The shooting of a burglar in Dublin last week is likely to test new legislation passed this year, aimed at clarifying the lengths to which people can go to protect their own property.
A known criminal with over 100 previous offenses was shot by the son of the homeowner on Thursday afternoon, during an apparent attempted robbery in a north Dublin farm house.
The shotgun was legally held by Richard Lowndes, a 79-year-old farmer. Lowndes’ son Graham insists he was "just defending" his father’s home when he opened fire at men he came upon whom he believed were robbing the farmhouse.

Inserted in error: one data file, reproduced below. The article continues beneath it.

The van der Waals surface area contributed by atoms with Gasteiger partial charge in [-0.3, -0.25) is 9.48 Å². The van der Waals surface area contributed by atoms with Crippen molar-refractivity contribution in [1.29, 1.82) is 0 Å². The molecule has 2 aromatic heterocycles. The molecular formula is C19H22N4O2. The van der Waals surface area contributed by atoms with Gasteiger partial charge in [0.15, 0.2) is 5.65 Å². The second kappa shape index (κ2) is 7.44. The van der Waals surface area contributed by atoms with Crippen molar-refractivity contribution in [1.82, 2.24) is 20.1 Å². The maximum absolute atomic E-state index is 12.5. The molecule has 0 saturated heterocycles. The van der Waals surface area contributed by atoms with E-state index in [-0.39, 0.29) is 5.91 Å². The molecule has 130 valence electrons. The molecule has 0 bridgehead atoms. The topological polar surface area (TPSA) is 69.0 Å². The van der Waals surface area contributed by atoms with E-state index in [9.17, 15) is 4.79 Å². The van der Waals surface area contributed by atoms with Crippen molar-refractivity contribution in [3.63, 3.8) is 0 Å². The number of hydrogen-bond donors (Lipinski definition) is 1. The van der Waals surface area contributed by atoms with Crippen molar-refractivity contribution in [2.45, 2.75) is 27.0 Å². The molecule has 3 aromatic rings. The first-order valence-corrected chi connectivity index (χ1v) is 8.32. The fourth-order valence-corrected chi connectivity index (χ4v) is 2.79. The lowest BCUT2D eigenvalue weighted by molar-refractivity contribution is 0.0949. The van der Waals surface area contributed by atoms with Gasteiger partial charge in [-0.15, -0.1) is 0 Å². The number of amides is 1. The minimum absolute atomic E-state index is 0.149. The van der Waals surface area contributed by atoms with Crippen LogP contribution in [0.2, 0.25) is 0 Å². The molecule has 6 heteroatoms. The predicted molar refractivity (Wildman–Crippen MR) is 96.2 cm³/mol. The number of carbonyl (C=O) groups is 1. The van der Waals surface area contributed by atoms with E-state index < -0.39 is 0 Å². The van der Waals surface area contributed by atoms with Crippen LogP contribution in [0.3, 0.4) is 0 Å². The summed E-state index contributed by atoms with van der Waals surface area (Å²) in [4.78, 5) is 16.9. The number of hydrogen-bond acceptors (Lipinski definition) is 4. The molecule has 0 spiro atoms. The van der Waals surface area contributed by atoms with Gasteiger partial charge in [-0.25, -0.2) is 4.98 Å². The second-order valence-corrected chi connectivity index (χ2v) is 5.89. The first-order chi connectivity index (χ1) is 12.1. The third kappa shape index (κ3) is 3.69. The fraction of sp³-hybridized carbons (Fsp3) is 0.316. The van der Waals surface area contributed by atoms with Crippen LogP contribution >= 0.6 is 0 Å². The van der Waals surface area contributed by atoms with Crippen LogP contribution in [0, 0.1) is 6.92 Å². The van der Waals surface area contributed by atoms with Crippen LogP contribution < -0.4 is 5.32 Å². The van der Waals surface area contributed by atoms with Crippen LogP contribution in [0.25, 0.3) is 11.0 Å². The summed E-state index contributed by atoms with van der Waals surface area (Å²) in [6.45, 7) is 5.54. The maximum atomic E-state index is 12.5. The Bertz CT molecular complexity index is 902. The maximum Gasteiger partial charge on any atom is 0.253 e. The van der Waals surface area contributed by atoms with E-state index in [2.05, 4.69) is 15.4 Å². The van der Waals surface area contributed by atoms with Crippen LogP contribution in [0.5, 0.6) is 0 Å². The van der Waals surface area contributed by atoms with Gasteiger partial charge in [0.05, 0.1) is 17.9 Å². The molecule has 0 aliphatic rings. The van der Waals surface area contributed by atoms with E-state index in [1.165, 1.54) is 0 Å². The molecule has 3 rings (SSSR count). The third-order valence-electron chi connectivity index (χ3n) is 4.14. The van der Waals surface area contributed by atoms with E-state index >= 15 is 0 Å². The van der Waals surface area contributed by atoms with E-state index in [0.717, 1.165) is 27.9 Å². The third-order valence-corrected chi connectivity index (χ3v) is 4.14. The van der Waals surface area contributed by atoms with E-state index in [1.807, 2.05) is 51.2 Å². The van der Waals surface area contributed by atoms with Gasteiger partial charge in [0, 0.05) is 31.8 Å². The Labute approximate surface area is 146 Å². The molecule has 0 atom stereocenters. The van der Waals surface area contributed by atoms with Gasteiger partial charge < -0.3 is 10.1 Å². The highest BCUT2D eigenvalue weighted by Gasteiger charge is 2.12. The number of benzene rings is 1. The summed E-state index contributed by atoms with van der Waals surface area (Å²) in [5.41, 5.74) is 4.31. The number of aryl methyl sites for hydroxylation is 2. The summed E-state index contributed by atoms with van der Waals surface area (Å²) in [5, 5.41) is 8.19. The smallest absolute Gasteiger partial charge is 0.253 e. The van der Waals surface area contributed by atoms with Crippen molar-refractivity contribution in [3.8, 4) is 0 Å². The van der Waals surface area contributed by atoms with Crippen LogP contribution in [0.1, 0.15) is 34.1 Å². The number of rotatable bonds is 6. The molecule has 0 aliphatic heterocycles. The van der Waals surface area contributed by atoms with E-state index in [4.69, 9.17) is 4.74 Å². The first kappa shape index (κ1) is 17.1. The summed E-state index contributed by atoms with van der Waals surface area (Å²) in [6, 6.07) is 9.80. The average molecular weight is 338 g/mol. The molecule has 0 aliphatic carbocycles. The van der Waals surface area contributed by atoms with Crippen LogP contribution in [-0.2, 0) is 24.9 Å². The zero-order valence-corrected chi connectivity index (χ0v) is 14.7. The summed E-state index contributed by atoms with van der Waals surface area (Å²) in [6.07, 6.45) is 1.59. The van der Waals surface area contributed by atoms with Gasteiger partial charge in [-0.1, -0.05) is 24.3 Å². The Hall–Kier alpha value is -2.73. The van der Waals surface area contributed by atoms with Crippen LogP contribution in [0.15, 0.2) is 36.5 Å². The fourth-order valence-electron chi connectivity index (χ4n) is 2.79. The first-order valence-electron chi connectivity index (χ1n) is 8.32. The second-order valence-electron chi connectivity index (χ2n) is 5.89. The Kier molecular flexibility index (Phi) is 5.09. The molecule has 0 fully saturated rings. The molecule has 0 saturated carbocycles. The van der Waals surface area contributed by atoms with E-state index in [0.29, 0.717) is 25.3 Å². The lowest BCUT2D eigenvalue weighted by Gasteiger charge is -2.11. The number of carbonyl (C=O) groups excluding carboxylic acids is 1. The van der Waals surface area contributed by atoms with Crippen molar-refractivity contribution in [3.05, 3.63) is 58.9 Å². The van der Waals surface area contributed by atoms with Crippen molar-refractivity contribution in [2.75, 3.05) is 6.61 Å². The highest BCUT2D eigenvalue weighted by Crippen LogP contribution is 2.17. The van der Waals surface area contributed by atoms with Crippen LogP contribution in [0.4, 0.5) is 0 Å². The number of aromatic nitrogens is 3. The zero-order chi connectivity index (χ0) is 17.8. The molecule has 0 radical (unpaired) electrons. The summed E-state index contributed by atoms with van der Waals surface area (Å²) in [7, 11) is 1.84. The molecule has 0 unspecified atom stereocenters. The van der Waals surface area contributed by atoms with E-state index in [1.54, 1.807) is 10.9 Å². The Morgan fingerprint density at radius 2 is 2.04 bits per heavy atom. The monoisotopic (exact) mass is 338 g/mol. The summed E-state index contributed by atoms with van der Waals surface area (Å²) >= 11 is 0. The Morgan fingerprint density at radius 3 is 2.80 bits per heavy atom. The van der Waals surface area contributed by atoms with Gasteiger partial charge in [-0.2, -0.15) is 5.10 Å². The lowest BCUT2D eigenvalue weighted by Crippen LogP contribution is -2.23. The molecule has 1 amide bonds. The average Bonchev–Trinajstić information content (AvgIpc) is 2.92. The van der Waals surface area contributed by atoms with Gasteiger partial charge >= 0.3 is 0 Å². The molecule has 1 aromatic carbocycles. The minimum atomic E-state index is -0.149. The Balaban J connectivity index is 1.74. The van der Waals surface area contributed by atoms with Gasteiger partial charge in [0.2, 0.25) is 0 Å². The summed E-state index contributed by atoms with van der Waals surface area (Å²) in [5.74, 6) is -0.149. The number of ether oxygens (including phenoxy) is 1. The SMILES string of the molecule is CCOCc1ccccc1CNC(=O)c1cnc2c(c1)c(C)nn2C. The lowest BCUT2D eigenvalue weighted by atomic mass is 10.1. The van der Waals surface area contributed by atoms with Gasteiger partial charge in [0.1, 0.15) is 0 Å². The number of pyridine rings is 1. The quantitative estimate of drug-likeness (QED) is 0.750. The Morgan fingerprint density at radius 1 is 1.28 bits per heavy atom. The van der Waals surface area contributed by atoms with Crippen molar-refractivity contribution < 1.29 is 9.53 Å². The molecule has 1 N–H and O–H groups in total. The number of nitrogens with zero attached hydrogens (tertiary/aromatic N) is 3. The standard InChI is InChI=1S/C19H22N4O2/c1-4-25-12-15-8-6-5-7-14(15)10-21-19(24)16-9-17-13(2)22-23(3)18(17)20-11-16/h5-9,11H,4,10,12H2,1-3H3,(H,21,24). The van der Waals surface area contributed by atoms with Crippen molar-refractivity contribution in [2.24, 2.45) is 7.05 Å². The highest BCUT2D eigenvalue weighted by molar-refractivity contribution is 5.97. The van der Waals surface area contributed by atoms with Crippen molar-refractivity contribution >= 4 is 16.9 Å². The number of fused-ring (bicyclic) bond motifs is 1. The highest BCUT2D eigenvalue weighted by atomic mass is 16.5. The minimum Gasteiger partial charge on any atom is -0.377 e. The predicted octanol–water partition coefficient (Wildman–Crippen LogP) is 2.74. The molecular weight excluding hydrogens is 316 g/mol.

Enacted in January The Criminal Law (Defence Dwelling) Act 201 recognizes the constitutional position of a person's home and allows for a person to use reasonable force in defending the home.
The new law means that a person is not under obligation to flee their home when there is an intruder. It was introduced following the infamous case of Co Mayo farmer Padraig Nally, who shot dead John Ward, a traveler, in his home. Nally was convicted of manslaughter and jailed but later acquitted.
Moving to Ireland
After living in Ireland for almost one year, this is what I’ve learned